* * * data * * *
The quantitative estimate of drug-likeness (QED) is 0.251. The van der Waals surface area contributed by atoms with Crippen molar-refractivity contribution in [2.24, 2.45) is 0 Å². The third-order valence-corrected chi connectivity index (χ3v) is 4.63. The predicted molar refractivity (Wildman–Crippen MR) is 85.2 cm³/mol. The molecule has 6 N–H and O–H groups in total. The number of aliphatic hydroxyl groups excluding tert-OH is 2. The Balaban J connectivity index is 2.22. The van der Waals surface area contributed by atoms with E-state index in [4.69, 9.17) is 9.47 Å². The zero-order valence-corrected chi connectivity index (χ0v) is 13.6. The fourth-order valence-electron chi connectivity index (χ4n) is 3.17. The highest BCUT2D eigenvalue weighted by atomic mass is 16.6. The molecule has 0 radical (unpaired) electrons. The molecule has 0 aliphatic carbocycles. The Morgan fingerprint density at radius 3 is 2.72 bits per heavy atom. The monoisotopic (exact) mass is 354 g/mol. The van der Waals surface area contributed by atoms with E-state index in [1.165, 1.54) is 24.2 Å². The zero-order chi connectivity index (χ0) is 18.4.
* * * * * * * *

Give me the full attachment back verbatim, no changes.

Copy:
The quantitative estimate of drug-likeness (QED) is 0.251. The van der Waals surface area contributed by atoms with Crippen molar-refractivity contribution in [2.24, 2.45) is 0 Å². The third-order valence-corrected chi connectivity index (χ3v) is 4.63. The predicted molar refractivity (Wildman–Crippen MR) is 85.2 cm³/mol. The molecule has 6 N–H and O–H groups in total. The number of aliphatic hydroxyl groups excluding tert-OH is 2. The Balaban J connectivity index is 2.22. The van der Waals surface area contributed by atoms with E-state index in [4.69, 9.17) is 9.47 Å². The zero-order valence-corrected chi connectivity index (χ0v) is 13.6. The fourth-order valence-electron chi connectivity index (χ4n) is 3.17. The highest BCUT2D eigenvalue weighted by atomic mass is 16.6. The molecule has 0 radical (unpaired) electrons. The molecule has 0 aliphatic carbocycles. The Morgan fingerprint density at radius 3 is 2.72 bits per heavy atom. The monoisotopic (exact) mass is 354 g/mol. The van der Waals surface area contributed by atoms with E-state index in [1.165, 1.54) is 24.2 Å². The zero-order chi connectivity index (χ0) is 18.4.